When Chris MacDonald, the chef at the longstanding and beloved Dolphin Striker, was 13 years old, he made his ﬁrst crab-stuffed haddock, and it remains one of his favorite dishes. “It’s the epitome of Downeast cuisine,” MacDonald says. The Haddock Oscar he prepares today has evolved into something much more reﬁned, topped with a very lemony hollandaise and a nest of fried leek greens. It’s one of the most popular dishes on the menu.
(Photo courtesy of dolphinstriker.com)
Another favorite, showcasing MacDonald’s love of spices and bright ﬂavors, is the Seared Scallops, served with creamy saffron risotto and a Moroccan squash puree seasoned with his own ras elhanout spice blend. “It’s a stylized dish with a lot of ﬂavor that speaks to what I like to do,” MacDonald says. “You taste it and you say, ‘oh my goodness, there’s so much going on here,’ but you can’t always pinpoint the ﬂavors. I love those ghost ﬂavors. It makes it more fun.”
The recently developed Jamaican Braised Pork dish also tops MacDonald’s list. He prepares traditional pulled pork, but instead of shredding it, he chills it and cuts it into big blocks, which he then deep fries. It’s served with mango-fennel slaw and a rum-based jerk glaze. “It’s crispy on the outside and super tender, and the bright ﬂavors are amazing,” he says. “It’s deﬁnitely a favorite of ours.”
MacDonald, who has traveled extensively to learn about other cuisines, incorporates Asian spices and ﬂavors into his house-made Ahi Poke, another of his favorites. The marinade for the tuna, which he reduces on the stove for six hours to develop deep ﬂavor, includes sugar, ginger, scallions, garlic, soy, sesame, and a lot of bonito ﬂakes. “We do a cucumber-wasabi spread and garnish it with fried lotus root,” he says. “It’s a pretty dish and showcases what I’ve been fortunate enough to see and learn on my travels.”
“I love to work with the big fall and winter ﬂavors,” says Derik Plaisted, chef at The District. One of his seasonal go-to dishes is Sweet Potato Gnocchi, served with a pancetta, sage, and cider gastrique. And the pasta is made fresh, of course, as Plaisted explains: “I grew up with an Italian grandmother!”
(Photo courtesy of Facebook)
His grandmother also shared her recipe for Cappelletti Soup. Plaisted’s version features a rich, hearty chicken broth, ﬁlled with house-made ravioli stuffed with cottage cheese and nutmeg. “I like to keep the ravioli a little on the lighter side because the broth is really heavy,” he says.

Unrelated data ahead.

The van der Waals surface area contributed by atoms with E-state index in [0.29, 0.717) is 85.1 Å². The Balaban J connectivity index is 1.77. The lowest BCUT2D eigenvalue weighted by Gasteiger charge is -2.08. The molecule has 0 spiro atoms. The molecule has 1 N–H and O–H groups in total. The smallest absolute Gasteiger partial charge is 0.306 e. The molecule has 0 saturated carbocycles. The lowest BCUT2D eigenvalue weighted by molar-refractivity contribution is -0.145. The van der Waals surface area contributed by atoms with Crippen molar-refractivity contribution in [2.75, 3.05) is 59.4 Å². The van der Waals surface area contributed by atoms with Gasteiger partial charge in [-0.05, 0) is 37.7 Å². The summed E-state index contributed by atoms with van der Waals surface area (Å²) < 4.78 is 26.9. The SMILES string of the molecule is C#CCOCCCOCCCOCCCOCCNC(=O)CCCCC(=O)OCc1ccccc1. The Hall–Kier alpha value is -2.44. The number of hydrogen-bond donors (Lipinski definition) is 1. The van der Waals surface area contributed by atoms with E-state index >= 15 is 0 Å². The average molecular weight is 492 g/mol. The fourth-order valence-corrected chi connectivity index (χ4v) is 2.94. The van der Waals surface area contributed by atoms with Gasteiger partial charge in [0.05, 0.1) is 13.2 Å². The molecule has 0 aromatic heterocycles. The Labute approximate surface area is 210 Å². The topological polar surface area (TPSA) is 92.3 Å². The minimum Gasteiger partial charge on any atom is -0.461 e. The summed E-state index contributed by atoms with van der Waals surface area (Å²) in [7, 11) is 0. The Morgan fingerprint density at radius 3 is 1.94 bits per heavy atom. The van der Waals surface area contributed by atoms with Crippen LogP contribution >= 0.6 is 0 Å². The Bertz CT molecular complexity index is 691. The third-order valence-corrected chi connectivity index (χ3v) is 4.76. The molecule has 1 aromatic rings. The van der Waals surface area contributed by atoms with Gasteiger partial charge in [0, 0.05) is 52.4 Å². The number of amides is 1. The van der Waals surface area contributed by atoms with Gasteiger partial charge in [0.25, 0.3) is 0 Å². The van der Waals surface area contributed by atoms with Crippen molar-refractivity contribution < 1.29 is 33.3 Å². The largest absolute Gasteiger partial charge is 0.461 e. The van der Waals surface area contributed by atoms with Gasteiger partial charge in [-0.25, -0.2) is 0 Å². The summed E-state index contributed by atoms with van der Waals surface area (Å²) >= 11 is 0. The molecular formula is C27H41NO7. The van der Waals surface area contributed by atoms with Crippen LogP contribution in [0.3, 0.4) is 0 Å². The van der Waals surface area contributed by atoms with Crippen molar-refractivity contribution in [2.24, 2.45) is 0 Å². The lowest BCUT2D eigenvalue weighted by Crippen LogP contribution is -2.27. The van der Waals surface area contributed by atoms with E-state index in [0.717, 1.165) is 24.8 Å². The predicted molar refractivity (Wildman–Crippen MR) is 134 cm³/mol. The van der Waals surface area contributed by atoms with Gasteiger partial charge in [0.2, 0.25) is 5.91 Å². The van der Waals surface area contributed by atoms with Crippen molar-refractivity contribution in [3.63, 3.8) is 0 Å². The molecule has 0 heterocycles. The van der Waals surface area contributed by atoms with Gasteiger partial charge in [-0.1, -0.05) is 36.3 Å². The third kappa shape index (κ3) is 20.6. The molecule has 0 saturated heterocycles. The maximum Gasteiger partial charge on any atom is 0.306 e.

When the weather cools, Braised Short Ribs will go on the menu. Plaisted braises the ribs for eight-plus hours in a homemade barbecue sauce that includes maple syrup and bacon, until they are super tender. “I’m thinking of serving them shredded on top of sweet potato pancakes,” he says.
Desserts are also part of Plaisted’s culinary skills. “I like baking because it takes patience and precision,” he says. “It brings me back to the technical aspects of cooking.” One of his favorite winter season desserts is a Pumpkin Sponge Cake, with cream cheese frosting. “It’s another great family recipe.”
Morrgan Machado, chef at Rudi’s, is quick to name his favorite dishes. “I have a really interesting salmon preparation,” he says. His popular Pan-Seared Salmon is served with pine nuts, grapes, and Swiss chard that’s been wilted with pancetta and pancetta fat in a sherry vinegar reduction. “It’s an interesting ﬂavor proﬁle,” Machado says. “It’s sweet and salty with the grapes and pancetta, and the Swiss chard replaces the starch on the plate, which makes it a lighter dish.”
(Photo courtesy of Facebook)
Second on his list is Roasted Rack of Lamb, served with salt-roasted red potatoes, spinach, and a mint gremolata, made with rough-chopped parsley, mint, lime zest, and olive oil. “Remember mint jelly? This is my riff on that,” he says. “It’s a nice light, bright accompaniment to the richness of the lamb but still offers the classic taste of the mint.”
Machado uses some of his preferred ingredients in his Pan-Roasted Duck Breast, including pumpkin, port wine, and pecans. “I’m a big fan of nuts. I think they add a lot of personality,” he says. “And pumpkins and pecans are great friends.”
Machado is also thinking of incorporating what his Italian grandmother always made during the holidays: Zeppoles. He makes these little Italian doughnuts with ricotta and serves them with salted caramel. Buon appetito!